How buyer’s advocates provide the investment edge

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Time-poor investors still seek to be information-rich, especially when it comes to their property portfolio.

In the increasingly competitive real estate market, many canny buyers are looking to gain an advantage by working smart, not hard. 

Instead of attending the weekly inspections and witnessing the cut and thrust of auctions, they are turning to buyer’s advocates or buyer’s agents, also known as professional house hunters, to seal their deals.

Their function

Evolving from the deregulation of estate agency services, buyer’s advocates and, to a lesser degree, vendor’s advocates are proving increasingly popular as a cost-efficient method of speeding up the buying-and-selling process. They also provide keen professional insights and can gain early access to potential purchase opportunities.

How they operate

Buyers simply nominate a suburb or area, budget and any particulars (brick, Victorian, three bedrooms, etc.) about the property they wish to buy. 

They negotiate a fee, which may be a percentage success fee (such as two per cent of the sale price), a fee for service, or a combination of both. And the advocate is left to do the rest.

The advantage is that advocates are not emotionally involved in any property and can act in an impartial capacity, which takes the pressure off when bidding at an auction or negotiating on price.

Benefits of using buyer’s agents

They can provide significant financial benefits in the purchase or lease of properties, can eliminate time-wasting, and can provide professional advice and a choice of properties that match the purchaser’s needs.

Their modus operandi is to counteract the very system that they employed previously when they worked as real estate agents.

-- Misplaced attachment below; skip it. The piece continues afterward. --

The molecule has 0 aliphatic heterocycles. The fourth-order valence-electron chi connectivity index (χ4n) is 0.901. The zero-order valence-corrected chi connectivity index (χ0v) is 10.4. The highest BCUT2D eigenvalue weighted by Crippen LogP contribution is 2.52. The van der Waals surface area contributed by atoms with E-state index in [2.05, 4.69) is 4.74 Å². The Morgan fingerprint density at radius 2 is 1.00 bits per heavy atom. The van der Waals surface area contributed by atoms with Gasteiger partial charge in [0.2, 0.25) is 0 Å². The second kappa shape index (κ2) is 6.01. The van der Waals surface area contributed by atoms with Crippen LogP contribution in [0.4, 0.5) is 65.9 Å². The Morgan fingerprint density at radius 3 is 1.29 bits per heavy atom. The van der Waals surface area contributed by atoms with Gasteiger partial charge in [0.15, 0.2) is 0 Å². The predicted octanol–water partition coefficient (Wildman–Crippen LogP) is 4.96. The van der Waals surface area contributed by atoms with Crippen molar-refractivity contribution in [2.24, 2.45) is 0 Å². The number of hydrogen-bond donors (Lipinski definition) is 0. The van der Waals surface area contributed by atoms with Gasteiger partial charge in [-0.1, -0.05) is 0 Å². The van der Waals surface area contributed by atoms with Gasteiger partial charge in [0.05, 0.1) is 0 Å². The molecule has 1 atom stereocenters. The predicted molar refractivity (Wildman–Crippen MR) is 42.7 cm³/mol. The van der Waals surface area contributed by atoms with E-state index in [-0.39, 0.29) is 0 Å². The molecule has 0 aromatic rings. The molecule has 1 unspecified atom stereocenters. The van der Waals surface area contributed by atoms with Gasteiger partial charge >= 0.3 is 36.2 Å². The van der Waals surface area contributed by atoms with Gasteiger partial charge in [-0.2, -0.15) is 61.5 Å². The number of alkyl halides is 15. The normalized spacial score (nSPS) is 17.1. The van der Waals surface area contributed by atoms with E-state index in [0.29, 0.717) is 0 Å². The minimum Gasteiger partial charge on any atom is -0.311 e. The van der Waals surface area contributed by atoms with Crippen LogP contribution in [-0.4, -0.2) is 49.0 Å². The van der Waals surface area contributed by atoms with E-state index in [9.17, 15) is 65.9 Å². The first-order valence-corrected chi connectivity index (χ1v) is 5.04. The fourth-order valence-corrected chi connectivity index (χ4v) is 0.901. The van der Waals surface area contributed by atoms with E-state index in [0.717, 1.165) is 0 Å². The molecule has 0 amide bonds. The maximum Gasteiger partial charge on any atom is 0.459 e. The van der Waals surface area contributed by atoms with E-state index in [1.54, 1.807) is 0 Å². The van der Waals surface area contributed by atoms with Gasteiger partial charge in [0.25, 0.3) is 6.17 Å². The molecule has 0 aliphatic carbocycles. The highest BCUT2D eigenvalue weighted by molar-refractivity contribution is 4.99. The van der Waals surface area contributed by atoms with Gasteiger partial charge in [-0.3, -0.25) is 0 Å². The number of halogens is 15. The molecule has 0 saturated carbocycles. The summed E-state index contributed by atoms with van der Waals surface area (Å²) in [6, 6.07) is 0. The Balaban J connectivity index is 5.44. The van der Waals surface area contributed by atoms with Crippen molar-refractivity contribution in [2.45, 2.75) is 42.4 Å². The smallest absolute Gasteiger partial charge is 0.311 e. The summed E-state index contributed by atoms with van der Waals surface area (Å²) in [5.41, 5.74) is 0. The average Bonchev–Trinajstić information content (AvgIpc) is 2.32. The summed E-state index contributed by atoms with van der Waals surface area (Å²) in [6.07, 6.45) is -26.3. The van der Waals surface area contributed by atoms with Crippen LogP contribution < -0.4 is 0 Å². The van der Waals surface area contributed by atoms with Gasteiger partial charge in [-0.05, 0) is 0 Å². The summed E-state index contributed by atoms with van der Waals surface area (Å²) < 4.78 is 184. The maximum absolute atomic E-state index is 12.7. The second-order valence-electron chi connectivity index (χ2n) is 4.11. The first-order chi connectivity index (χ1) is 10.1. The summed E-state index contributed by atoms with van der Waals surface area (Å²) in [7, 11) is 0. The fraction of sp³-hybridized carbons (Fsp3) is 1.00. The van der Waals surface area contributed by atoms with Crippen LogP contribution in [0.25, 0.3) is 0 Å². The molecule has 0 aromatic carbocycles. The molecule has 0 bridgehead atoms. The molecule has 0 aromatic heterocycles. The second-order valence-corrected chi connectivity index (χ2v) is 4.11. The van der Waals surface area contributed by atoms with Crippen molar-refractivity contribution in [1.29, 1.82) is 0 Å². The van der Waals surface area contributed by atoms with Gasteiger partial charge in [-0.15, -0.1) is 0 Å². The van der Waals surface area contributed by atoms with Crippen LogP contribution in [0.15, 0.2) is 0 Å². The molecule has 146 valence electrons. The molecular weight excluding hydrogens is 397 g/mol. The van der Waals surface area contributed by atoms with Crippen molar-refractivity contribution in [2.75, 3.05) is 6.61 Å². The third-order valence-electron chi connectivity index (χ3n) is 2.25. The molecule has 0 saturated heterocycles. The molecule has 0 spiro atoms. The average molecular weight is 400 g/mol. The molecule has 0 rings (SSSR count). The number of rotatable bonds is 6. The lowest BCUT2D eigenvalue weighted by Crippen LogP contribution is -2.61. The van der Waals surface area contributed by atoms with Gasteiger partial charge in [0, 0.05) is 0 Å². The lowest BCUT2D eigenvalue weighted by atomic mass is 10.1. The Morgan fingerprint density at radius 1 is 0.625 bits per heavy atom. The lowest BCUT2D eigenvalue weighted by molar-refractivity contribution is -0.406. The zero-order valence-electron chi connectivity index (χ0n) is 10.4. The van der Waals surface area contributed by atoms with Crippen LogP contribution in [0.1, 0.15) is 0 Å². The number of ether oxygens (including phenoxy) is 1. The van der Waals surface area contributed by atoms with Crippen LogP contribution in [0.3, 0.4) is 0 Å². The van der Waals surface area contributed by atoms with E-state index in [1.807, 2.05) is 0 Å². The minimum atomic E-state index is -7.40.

In effect, they use the agent’s training against them for the benefit of the buyer.

When time is not on your side, buyer’s advocates can be a vital component to keep control in the buyer’s favour.

Where to find a buyer’s advocate

It’s important to look for a buyer’s agent or advocate who is a certified buyer’s agent or accredited buyer representative. ABR agents hold qualifications that have met certain criteria and passed an exam administered by the Real Estate Buyer’s Agent Council. There are national associations for exclusive buyer’s agents in Australia and New Zealand, which provide local contacts.  

What to ask

You should first inquire about their experience as a buyer’s agent and seek referrals to previous clients. Do they own property? How many successful purchases have they made as a buyer’s agent and, importantly, what value has their advocacy given to the investor? 

Finding out if they are a dual buyer’s agent and real estate agent will eliminate potential conflict of interest.

When inquiring about their fee structure, it’s also mandatory to discover if they hold professional indemnity cover. 

This is a legal requirement designed to safeguard the investor in the event of wrongdoing, whether inadvertent or otherwise. Read all contracts carefully before committing.